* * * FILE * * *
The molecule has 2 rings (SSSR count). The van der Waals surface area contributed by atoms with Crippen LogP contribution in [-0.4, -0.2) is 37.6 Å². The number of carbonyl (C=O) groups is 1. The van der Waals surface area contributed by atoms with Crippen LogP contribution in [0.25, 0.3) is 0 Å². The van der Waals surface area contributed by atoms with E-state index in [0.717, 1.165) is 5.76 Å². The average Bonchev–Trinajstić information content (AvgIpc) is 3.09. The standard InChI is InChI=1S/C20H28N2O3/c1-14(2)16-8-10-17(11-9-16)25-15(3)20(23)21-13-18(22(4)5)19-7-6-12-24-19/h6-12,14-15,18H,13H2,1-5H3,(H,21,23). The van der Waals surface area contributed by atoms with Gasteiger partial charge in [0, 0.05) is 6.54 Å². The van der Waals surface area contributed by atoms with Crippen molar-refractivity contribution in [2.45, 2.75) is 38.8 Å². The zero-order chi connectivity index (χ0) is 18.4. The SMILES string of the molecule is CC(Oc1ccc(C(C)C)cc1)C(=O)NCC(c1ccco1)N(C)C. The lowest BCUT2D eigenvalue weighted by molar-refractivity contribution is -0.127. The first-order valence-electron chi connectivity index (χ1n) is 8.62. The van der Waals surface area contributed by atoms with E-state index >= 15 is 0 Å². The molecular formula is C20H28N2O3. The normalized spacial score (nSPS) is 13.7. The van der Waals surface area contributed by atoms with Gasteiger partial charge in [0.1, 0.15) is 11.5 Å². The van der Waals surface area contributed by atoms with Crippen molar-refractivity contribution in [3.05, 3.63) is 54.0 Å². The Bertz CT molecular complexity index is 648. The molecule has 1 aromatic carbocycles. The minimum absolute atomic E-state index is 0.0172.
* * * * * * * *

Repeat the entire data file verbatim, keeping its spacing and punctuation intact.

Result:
The molecule has 2 rings (SSSR count). The van der Waals surface area contributed by atoms with Crippen LogP contribution in [-0.4, -0.2) is 37.6 Å². The number of carbonyl (C=O) groups is 1. The van der Waals surface area contributed by atoms with Crippen LogP contribution in [0.25, 0.3) is 0 Å². The van der Waals surface area contributed by atoms with E-state index in [0.717, 1.165) is 5.76 Å². The average Bonchev–Trinajstić information content (AvgIpc) is 3.09. The standard InChI is InChI=1S/C20H28N2O3/c1-14(2)16-8-10-17(11-9-16)25-15(3)20(23)21-13-18(22(4)5)19-7-6-12-24-19/h6-12,14-15,18H,13H2,1-5H3,(H,21,23). The van der Waals surface area contributed by atoms with Gasteiger partial charge in [0, 0.05) is 6.54 Å². The van der Waals surface area contributed by atoms with Crippen molar-refractivity contribution in [2.45, 2.75) is 38.8 Å². The zero-order chi connectivity index (χ0) is 18.4. The SMILES string of the molecule is CC(Oc1ccc(C(C)C)cc1)C(=O)NCC(c1ccco1)N(C)C. The lowest BCUT2D eigenvalue weighted by molar-refractivity contribution is -0.127. The first-order valence-electron chi connectivity index (χ1n) is 8.62. The van der Waals surface area contributed by atoms with E-state index >= 15 is 0 Å². The molecular formula is C20H28N2O3. The normalized spacial score (nSPS) is 13.7. The van der Waals surface area contributed by atoms with Gasteiger partial charge in [0.1, 0.15) is 11.5 Å². The van der Waals surface area contributed by atoms with Crippen molar-refractivity contribution in [3.05, 3.63) is 54.0 Å². The Bertz CT molecular complexity index is 648. The molecule has 1 aromatic carbocycles. The minimum absolute atomic E-state index is 0.0172.